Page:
History 164B

History 164B

The United States and Latin America since 1930

  Background Sources
Specialized handbooks, encyclopedias and dictionaries can provide quick assistance.  Look at items near these call numbers for other potential titles.

Encyclopedia of Latin American History and Culture  5 v.  Rivera Library Ref F1406 E53 1996
Encyclopedia of Contemporary Latin American and Caribbean Cultures  3 v.  Rivera Library Ref F1406 E515  2000
Historical Dictionary of U.S. - Latin American Relations  Rivera Library Ref F1418 D456 2005
A Reference Guide to Latin American History  Rivera Library Ref F1410 R395 2000
Encyclopedia of Latin American Politics  Rivera Library Ref F1410 E56 2002


 Find Books
Use SCOTTY to find materials in the UCR Libraries, such as books and periodical titles, and to see if they are checked out.

For additional tips on using SCOTTY, click here.

Keyword: inter-american dialogue
Subject: dollar diplomacy (No hits? Try "Search as Words"), Nicaragua relations United States 
Title: Confronting the American dream : Nicaragua under U.S. imperial rule 
Limit/Sort: by year, material type, language, etc...

You can also look up materials "on Reserve" for your class by your instructor's name or the course number.  Click here for a link to your items on Reserve.  Remember, to access electronic reserves, you will need to set up your profile (and library PIN) as well as obtain the course password from your instructor.  Here's how to set up your profile.

The catalog for the entire UC system is called Melvyl. 


 Find Articles

At the UCR Libraries, newspapers will be found in paper (recent), microfilm, and electronic formats.  Most of the electronic newspaper indexes we carry will also offer electronic full-text of the newspaper articles.  Not all newspapers are available electronically, nor are all of them indexed.  To see what newspaper index databases UCR carries, go to the Libraries Home Page, click on "Databases by Subject", and select the category of "Newspapers".  Consider the following resources:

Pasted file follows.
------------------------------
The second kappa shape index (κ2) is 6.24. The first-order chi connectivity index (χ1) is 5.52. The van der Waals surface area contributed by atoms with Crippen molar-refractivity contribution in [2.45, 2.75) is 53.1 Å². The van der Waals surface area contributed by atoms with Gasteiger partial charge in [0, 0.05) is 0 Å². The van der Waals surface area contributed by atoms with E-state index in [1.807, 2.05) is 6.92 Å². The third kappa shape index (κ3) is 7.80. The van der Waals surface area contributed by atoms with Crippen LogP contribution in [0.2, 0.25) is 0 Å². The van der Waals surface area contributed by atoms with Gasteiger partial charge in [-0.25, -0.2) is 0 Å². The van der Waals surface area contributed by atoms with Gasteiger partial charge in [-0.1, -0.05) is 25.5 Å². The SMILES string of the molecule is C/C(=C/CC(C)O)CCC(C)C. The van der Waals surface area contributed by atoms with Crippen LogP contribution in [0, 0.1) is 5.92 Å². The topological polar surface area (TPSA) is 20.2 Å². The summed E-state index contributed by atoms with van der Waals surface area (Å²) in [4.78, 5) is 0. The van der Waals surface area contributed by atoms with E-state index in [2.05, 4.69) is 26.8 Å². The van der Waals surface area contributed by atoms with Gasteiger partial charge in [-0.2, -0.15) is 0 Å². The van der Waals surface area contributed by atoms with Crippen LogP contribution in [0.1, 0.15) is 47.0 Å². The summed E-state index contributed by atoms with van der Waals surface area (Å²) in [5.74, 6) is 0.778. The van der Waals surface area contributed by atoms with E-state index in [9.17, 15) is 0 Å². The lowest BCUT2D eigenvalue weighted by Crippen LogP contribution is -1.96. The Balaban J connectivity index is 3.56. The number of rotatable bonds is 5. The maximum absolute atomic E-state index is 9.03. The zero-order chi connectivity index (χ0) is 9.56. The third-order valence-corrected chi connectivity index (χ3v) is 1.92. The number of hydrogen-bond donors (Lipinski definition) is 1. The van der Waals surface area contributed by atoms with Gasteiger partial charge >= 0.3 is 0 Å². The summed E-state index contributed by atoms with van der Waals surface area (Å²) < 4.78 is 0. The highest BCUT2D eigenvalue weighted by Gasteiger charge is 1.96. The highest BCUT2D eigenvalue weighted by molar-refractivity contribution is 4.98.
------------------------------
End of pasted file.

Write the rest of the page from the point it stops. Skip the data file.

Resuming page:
Access World News Collection:  over 600 US and over 700 international sources; date coverage varies.
Academic via Lexis Nexis:  This resource covers several types of material; use the "News" portion for newspaper articles.  Be sure to consult the "tips" section to help you search.
Proquest versions of the newspapers:
New York Times, Los Angeles Times, and Wall Street Journal.
Historical Newspapers Online
: for your time period, useful for the Official Index to the Times, 1906-1980.

Ethnic Newswatchover 200 newspapers, magazines and journals of the ethnic, minority, and native press; from 1990-present, some earlier materials.  Searches can also be limited by ethnic group, e.g., "Hispanic".

Note that newspaper articles are considered primary sources, whereas magazine and journal articles (unless they represent interviews) and books (unless they are autobiographies or diaries, etc.) are considered secondary sources. 


As students of history, you might need to understand the difference in the sources you will be using.  What is a primary source  You might want to explore some of the primary source materials available in our Map Collection (ground level, Science Library) or Special Collections (4th floor, Rivera Library).  For Special Collections, look for "Major Archival Collections" and click on "Subject Groups".  From that page, locate "Latin American History and Culture".   You can also get assistance from helpful resource people in each department. 


  Journals and Magazines
Magazine and journal articles may be available in several formats: electronic, print, and (less common) microformat (e.g., microfilm or microfiche).  Once you have your citations, to find the print versions of your articles, see the "Location of Materials" section below.  Electronic versions of articles might be available via a link in SCOTTY, a direct link from the various article index databases, or through the UC e-Links button appearing next to the citation in an article index database.